While ski goggles cover the upper part of your face, a large portion of it still remains bare. This can be a problem, especially if the winds are strong and temperatures are low. By covering your entire face, a ski balaclava helps keep you warm and protects you from frost.
Even though most ski masks look similar at first glance, there are differences in materials and features that greatly impact performance. In this article, you’ll learn more about these features and discover the best ski balaclavas for optimal protection on the snow.
How To Choose A Balaclava For Skiing – Buying Guide
Design and Coverage
The design of a ski mask significantly impacts its performance. While all models we’ve featured offer full-face coverage, other variations are not uncommon. In slightly warmer weather, many skiers prefer using an open-face model that makes breathing a bit easier. If you’re unsure what to get, we advise choosing a modular model that can transform into several different skiing mask types.
Fitting the Ski Mask
Fitting the balaclava properly is key to its efficiency. It should have a snug fit that doesn’t allow warmth to escape or cold air to get in. Additionally, it shouldn’t have any bulk so it can fit under a helmet. In our opinion, it’s best if the model has spandex added to improve flexibility and fit on your head.
When it comes to performance, the fabric is one of the deciding factors. However, we can’t say outright which material is best, as each of them has some advantages and disadvantages.
Merino Wool: Often used in ski masks, it does a really good job of keeping you warm. Additionally, it doesn’t retain any odors. However, it’s not as soft as fleece, and it tends to cost more.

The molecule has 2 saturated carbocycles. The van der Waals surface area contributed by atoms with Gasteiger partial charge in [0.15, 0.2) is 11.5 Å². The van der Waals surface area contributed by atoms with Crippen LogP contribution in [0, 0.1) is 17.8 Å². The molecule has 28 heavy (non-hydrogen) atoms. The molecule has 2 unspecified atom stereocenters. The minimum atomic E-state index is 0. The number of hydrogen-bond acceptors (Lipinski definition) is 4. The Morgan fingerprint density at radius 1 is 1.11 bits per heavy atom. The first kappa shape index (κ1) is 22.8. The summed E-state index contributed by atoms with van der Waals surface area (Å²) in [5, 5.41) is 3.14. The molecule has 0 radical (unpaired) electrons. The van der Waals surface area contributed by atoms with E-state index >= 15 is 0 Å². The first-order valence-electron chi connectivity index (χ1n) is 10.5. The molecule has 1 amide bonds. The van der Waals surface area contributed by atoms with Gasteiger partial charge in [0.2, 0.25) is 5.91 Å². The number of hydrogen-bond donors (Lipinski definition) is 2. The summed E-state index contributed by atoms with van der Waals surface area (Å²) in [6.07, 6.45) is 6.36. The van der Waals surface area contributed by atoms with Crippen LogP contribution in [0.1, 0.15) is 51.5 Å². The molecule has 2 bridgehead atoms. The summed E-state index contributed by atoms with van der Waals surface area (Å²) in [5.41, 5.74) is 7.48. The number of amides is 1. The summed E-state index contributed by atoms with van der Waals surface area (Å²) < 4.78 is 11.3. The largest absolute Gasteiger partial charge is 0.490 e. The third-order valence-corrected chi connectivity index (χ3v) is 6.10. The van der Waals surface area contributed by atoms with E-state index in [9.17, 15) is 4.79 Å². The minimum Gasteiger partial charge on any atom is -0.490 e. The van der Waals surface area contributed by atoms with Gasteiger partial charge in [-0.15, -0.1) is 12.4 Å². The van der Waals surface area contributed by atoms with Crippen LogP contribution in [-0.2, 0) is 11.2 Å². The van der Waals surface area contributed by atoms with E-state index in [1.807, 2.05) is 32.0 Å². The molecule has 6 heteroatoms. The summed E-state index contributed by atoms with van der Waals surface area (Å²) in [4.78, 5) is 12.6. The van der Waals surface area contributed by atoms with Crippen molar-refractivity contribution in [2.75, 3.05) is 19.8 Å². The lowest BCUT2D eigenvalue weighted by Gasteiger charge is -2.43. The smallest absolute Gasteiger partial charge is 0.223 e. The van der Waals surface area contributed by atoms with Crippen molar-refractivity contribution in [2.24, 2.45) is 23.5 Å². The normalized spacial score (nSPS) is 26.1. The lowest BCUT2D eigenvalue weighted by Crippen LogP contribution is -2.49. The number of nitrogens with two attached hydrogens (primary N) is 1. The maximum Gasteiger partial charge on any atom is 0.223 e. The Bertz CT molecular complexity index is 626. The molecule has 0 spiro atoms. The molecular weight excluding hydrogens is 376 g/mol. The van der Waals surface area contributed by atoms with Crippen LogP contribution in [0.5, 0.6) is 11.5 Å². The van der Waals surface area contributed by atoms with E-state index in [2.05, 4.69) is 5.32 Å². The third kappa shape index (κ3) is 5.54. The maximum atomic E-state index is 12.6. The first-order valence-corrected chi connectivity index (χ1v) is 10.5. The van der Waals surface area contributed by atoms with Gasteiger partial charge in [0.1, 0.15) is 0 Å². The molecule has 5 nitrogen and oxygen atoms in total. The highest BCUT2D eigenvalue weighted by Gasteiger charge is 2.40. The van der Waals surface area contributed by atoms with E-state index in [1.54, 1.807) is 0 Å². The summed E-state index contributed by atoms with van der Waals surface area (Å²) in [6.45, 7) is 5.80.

Polyester Fleece: It’s warm and incredibly soft, very pleasant to wear on the head. However, it can have problems with wicking moisture so you can get sweaty inside.
Silk: These ski masks feel incredible on the skin, and don’t cause any irritation or chafing. On the other hand, heat-retention isn’t very good so they won’t be optimal for very cold weather.
Mesh: Doesn’t retain heat, so it’s used only over the nose and mouth. However, it’s the best option for breathing under the mask and prevents your goggles from fogging.
Neoprene: An addition in the face area of some ski masks, neoprene provides extra protection against water and wind, so it’s a good choice for harsher weather conditions.
Integration With Ski Goggles
All ski masks have openings in the eye area, but their size can differ from one model to the next. If you want the best performance, make sure there isn’t a gap between the mask and the edges of your goggles. This can cause another problem though (fogging), which you can solve by getting a mask for skiing with a mesh nose and mouth.
Q: How Should A Balaclava Fit?
A balaclava should fit snuggly on your entire head so it can retain heat and protect you properly. If a mask is too large, it leaves gaps and air pockets that cool you down. Luckily, most models contain spandex that ensures a good fit in all critical areas.
Q: What Is A Balaclava Used For?
A balaclava is used for added protection and warmth under a ski helmet. Thanks to its full-face design, it blocks out wind and keeps your entire face warm. However, the best balaclavas for skiing are highly versatile and can also be used on their own as neck gaiters, dust masks, or bandanas among other things.
Q: What Is The Difference Between A Balaclava And A Ski Mask?
In a more traditional sense, balaclavas are open-face masks that are used in motorsports, while skiing masks are full-face models that you use for skiing. However, you’ll mostly see these terms used interchangeably nowadays.
Globo Surf Overview
A well-made ski balaclava can make a big difference on days with freezing temperatures. Besides being soft and warm, a balaclava mask should also allow moisture to escape and dry quickly. We hope that our guide and reviews have helped you pick a balaclava mask that will protect you even in harshest winter weather.